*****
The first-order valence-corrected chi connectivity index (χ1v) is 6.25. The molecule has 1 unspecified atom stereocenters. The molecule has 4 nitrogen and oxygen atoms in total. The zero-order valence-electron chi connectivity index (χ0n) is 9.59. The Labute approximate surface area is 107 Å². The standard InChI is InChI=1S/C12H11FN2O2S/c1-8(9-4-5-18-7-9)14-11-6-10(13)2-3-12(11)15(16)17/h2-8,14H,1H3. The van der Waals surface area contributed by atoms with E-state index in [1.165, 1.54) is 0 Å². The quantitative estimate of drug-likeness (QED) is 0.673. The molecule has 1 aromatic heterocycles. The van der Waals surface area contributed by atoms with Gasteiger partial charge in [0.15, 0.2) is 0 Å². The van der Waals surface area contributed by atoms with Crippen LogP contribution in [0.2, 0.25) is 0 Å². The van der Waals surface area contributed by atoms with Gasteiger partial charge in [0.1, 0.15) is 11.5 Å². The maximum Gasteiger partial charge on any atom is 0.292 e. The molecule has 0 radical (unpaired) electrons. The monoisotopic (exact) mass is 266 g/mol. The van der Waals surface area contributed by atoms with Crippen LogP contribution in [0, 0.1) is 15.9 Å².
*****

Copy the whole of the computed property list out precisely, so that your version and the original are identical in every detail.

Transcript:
The first-order valence-corrected chi connectivity index (χ1v) is 6.25. The molecule has 1 unspecified atom stereocenters. The molecule has 4 nitrogen and oxygen atoms in total. The zero-order valence-electron chi connectivity index (χ0n) is 9.59. The Labute approximate surface area is 107 Å². The standard InChI is InChI=1S/C12H11FN2O2S/c1-8(9-4-5-18-7-9)14-11-6-10(13)2-3-12(11)15(16)17/h2-8,14H,1H3. The van der Waals surface area contributed by atoms with E-state index in [1.165, 1.54) is 0 Å². The quantitative estimate of drug-likeness (QED) is 0.673. The molecule has 1 aromatic heterocycles. The van der Waals surface area contributed by atoms with Gasteiger partial charge in [0.15, 0.2) is 0 Å². The van der Waals surface area contributed by atoms with Crippen LogP contribution in [0.2, 0.25) is 0 Å². The van der Waals surface area contributed by atoms with Gasteiger partial charge in [0.1, 0.15) is 11.5 Å². The maximum Gasteiger partial charge on any atom is 0.292 e. The molecule has 0 radical (unpaired) electrons. The monoisotopic (exact) mass is 266 g/mol. The van der Waals surface area contributed by atoms with Crippen LogP contribution in [0, 0.1) is 15.9 Å².